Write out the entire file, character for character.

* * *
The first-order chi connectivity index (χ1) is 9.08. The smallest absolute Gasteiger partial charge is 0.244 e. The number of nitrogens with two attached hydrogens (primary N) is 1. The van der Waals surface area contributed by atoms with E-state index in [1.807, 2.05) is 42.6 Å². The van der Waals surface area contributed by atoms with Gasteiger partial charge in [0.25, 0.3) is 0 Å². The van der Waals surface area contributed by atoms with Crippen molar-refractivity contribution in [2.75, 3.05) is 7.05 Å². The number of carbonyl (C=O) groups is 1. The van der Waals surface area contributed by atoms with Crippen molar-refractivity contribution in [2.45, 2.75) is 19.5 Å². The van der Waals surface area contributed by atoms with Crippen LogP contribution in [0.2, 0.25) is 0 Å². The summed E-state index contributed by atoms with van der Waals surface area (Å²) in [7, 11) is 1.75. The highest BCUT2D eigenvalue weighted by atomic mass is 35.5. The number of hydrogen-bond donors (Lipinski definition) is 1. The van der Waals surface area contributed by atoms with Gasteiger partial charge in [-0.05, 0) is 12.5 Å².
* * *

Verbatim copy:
The first-order chi connectivity index (χ1) is 9.08. The smallest absolute Gasteiger partial charge is 0.244 e. The number of nitrogens with two attached hydrogens (primary N) is 1. The van der Waals surface area contributed by atoms with E-state index in [1.807, 2.05) is 42.6 Å². The van der Waals surface area contributed by atoms with Gasteiger partial charge in [0.25, 0.3) is 0 Å². The van der Waals surface area contributed by atoms with Crippen molar-refractivity contribution in [2.75, 3.05) is 7.05 Å². The number of carbonyl (C=O) groups is 1. The van der Waals surface area contributed by atoms with Crippen molar-refractivity contribution in [2.45, 2.75) is 19.5 Å². The van der Waals surface area contributed by atoms with Crippen LogP contribution in [0.2, 0.25) is 0 Å². The summed E-state index contributed by atoms with van der Waals surface area (Å²) in [7, 11) is 1.75. The highest BCUT2D eigenvalue weighted by atomic mass is 35.5. The number of hydrogen-bond donors (Lipinski definition) is 1. The van der Waals surface area contributed by atoms with Gasteiger partial charge in [-0.05, 0) is 12.5 Å².